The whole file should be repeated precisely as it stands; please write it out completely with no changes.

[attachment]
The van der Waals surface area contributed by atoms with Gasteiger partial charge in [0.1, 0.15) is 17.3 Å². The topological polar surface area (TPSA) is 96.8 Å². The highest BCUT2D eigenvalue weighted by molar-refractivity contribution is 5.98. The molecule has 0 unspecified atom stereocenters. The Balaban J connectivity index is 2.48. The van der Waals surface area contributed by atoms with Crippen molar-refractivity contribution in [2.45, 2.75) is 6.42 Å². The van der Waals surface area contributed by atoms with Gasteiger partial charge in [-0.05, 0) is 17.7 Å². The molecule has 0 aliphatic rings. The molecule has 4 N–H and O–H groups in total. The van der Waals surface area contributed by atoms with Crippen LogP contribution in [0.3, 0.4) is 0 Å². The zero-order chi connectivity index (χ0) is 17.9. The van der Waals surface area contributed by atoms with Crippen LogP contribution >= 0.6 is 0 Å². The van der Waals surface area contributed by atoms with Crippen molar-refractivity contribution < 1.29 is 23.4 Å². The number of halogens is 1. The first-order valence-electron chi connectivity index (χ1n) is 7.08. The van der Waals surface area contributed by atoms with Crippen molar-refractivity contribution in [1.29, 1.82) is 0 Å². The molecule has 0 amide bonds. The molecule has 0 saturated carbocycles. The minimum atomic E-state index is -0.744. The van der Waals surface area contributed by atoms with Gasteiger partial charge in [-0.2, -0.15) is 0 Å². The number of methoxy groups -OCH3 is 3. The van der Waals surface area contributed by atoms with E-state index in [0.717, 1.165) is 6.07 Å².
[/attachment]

The van der Waals surface area contributed by atoms with Gasteiger partial charge in [0.1, 0.15) is 17.3 Å². The topological polar surface area (TPSA) is 96.8 Å². The highest BCUT2D eigenvalue weighted by molar-refractivity contribution is 5.98. The molecule has 0 unspecified atom stereocenters. The Balaban J connectivity index is 2.48. The van der Waals surface area contributed by atoms with Crippen molar-refractivity contribution in [2.45, 2.75) is 6.42 Å². The van der Waals surface area contributed by atoms with Gasteiger partial charge in [-0.05, 0) is 17.7 Å². The molecule has 0 aliphatic rings. The molecule has 4 N–H and O–H groups in total. The van der Waals surface area contributed by atoms with Crippen LogP contribution in [0.3, 0.4) is 0 Å². The zero-order chi connectivity index (χ0) is 17.9. The van der Waals surface area contributed by atoms with Crippen LogP contribution >= 0.6 is 0 Å². The van der Waals surface area contributed by atoms with Crippen molar-refractivity contribution < 1.29 is 23.4 Å². The number of halogens is 1. The first-order valence-electron chi connectivity index (χ1n) is 7.08. The van der Waals surface area contributed by atoms with Crippen molar-refractivity contribution in [1.29, 1.82) is 0 Å². The molecule has 0 amide bonds. The molecule has 0 saturated carbocycles. The minimum atomic E-state index is -0.744. The van der Waals surface area contributed by atoms with Gasteiger partial charge in [-0.2, -0.15) is 0 Å². The number of methoxy groups -OCH3 is 3. The van der Waals surface area contributed by atoms with E-state index in [0.717, 1.165) is 6.07 Å².